Another diver lost his life in Monterey last Saturday. This time it was a 65 year old Alameda man who’d “recently gotten back into diving.” According to the story, he and his diving buddy had begun to surface when he simply disappeared. Shorty afterward the search was on and his body recovered about 30 minutes. Autopsy results ruled out a heart attack.
I have no additional information, but my guess is that inexperience played a major role in this tragic accident. The safety record in diving is exceptionally good. As a whole, the diving industry is incredibly safety-conscious and the level of available training, technology, etc. rises everyday.
What the industry can’t control is the individual. Often, we deal with individuals who haven’t been diving for some time. Perhaps someone was an avid diver in the 70’s, but work, family and other pursuits interrupted his or her diving activities. Now retired, that person decides to get back into the water, relying on expertise and a fitness level remembered from a bygone era.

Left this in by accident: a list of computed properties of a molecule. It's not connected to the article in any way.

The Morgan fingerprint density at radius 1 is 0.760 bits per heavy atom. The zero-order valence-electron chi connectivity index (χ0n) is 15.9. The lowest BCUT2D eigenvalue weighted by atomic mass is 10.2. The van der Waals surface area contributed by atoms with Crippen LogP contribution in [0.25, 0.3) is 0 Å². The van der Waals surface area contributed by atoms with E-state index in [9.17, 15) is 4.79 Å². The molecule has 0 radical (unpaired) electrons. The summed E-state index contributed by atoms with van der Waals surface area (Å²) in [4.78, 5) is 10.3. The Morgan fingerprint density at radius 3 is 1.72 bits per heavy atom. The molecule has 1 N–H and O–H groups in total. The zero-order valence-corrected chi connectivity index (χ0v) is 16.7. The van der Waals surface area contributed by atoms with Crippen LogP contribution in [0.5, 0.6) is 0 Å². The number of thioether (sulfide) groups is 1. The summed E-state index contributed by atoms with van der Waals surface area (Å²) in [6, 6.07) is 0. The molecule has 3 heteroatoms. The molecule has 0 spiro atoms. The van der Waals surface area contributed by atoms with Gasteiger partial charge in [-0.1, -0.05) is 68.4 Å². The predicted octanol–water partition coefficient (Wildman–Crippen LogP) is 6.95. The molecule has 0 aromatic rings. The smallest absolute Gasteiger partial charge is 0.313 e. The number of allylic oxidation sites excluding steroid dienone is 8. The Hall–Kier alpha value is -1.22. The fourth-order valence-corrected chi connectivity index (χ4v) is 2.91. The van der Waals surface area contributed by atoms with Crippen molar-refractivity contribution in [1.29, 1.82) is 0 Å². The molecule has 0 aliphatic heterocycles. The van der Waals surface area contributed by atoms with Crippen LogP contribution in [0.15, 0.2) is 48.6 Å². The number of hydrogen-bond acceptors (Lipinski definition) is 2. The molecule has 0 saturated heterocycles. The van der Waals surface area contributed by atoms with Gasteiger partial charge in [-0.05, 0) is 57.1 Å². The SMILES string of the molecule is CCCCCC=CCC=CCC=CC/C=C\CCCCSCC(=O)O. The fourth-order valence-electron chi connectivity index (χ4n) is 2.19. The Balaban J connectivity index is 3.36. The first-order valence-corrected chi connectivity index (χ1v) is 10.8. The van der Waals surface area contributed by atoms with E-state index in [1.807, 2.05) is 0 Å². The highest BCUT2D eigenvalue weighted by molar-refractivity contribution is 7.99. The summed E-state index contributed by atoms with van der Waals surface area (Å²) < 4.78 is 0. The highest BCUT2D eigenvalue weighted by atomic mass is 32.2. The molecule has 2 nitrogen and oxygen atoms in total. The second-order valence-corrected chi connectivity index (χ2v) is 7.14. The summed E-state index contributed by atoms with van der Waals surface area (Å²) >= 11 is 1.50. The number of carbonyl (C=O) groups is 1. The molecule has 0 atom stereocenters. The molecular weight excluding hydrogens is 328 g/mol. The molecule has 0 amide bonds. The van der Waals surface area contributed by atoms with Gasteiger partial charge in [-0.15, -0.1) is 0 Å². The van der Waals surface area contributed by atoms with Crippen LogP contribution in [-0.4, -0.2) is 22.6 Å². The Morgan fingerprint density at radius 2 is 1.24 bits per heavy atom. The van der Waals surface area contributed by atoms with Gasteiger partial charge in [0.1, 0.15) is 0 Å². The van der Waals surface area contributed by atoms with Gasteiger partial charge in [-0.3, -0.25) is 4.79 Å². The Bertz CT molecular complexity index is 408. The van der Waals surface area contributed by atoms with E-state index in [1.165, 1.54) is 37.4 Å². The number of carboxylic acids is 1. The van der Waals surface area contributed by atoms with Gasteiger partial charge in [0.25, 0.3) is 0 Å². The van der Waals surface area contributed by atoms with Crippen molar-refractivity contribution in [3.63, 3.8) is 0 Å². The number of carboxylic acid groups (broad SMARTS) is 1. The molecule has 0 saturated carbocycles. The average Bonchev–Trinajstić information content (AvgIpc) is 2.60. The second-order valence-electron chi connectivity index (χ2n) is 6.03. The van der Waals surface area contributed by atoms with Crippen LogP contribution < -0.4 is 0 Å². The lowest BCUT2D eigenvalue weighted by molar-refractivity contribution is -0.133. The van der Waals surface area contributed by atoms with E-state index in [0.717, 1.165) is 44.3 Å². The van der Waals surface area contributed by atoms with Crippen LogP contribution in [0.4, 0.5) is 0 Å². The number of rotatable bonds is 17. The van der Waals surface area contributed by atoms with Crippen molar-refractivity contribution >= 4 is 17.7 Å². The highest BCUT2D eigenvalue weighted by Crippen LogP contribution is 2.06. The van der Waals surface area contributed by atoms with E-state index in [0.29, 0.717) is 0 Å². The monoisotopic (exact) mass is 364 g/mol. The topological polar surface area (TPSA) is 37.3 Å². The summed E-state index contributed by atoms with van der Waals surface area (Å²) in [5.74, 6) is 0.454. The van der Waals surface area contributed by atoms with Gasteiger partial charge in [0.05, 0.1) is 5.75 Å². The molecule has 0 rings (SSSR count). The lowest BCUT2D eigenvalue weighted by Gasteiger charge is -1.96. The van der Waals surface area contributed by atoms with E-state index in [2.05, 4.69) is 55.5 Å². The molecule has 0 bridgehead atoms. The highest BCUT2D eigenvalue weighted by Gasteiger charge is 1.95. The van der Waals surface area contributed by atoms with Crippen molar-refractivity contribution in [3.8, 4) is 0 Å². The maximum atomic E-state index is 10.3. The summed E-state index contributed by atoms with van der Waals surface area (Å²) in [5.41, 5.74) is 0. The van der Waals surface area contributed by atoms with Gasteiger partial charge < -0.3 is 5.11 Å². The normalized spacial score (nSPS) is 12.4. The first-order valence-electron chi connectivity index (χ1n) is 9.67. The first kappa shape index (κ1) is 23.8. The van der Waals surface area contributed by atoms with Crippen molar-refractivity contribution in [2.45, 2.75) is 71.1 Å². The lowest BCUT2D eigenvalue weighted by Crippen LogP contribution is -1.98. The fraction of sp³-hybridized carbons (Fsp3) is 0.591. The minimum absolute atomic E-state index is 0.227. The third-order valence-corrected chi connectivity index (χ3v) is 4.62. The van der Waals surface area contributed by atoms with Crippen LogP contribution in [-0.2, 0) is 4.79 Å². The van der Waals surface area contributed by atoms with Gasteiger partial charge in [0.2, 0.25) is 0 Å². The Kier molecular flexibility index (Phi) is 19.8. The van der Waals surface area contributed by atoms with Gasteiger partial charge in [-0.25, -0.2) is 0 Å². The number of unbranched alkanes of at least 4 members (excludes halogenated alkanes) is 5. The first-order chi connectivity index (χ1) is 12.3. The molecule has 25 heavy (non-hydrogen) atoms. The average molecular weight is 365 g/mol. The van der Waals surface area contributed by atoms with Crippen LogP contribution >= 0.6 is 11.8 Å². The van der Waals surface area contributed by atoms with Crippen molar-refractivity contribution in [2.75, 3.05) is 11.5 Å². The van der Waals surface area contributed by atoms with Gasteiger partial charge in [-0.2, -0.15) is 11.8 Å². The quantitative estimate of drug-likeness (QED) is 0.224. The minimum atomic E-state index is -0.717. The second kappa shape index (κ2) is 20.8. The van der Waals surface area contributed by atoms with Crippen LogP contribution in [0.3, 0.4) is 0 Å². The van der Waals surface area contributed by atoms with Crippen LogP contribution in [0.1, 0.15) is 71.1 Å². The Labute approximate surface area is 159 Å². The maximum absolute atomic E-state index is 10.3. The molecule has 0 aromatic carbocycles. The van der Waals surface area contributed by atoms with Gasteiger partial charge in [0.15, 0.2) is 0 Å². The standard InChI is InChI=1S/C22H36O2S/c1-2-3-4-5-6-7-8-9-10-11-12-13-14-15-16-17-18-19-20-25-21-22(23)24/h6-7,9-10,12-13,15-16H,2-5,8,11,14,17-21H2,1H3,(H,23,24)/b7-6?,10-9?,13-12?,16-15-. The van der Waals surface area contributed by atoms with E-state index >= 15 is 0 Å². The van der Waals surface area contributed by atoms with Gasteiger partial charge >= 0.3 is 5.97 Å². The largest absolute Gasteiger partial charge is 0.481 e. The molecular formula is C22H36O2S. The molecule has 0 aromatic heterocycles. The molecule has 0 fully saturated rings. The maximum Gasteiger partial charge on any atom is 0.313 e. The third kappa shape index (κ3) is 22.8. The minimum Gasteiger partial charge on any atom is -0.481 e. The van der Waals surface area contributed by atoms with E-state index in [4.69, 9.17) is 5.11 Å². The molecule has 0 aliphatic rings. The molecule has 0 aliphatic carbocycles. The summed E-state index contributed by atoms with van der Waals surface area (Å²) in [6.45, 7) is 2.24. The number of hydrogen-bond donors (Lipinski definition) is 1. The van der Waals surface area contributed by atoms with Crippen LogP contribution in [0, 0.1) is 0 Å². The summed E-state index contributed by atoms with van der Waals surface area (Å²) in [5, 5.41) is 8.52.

There is no reason a person can’t return to diving after many years. In fact, I encourage it whole-heartedly, but please don’t expect to jump in a swim you did when you were in your 20’s. Get some up to date training. Have your equipment inspected, or better, simply replace it. And, hire a professional to serve as a guide and to bring you up to speed on current safety practices and procedures.
I often say that, as long as everything goes well, diving is a pretty easy activity. Inhale, exhale, repeat. It is impossible to say how many dives should be supervised before going it alone. For some, a simple refresher course is enough. For others, maybe not.
The point is, diving is deceptively simple. For all I know, none of this applies to this diver. He could have been a shining example of fitness and presence of mind and this was just a freak, random event. Statistically speaking, that’s probably not the case. The water off Monterey can be pretty rough. At the very least, it will be cold and the visibility somewhat limited. Every diver must consider his or her experience level and personal ability to deal with issues underwater or on the surface (and level of fitness, please).
My heart goes out to the family and friends of this man. He no doubt left people behind who loved him and will miss him dearly.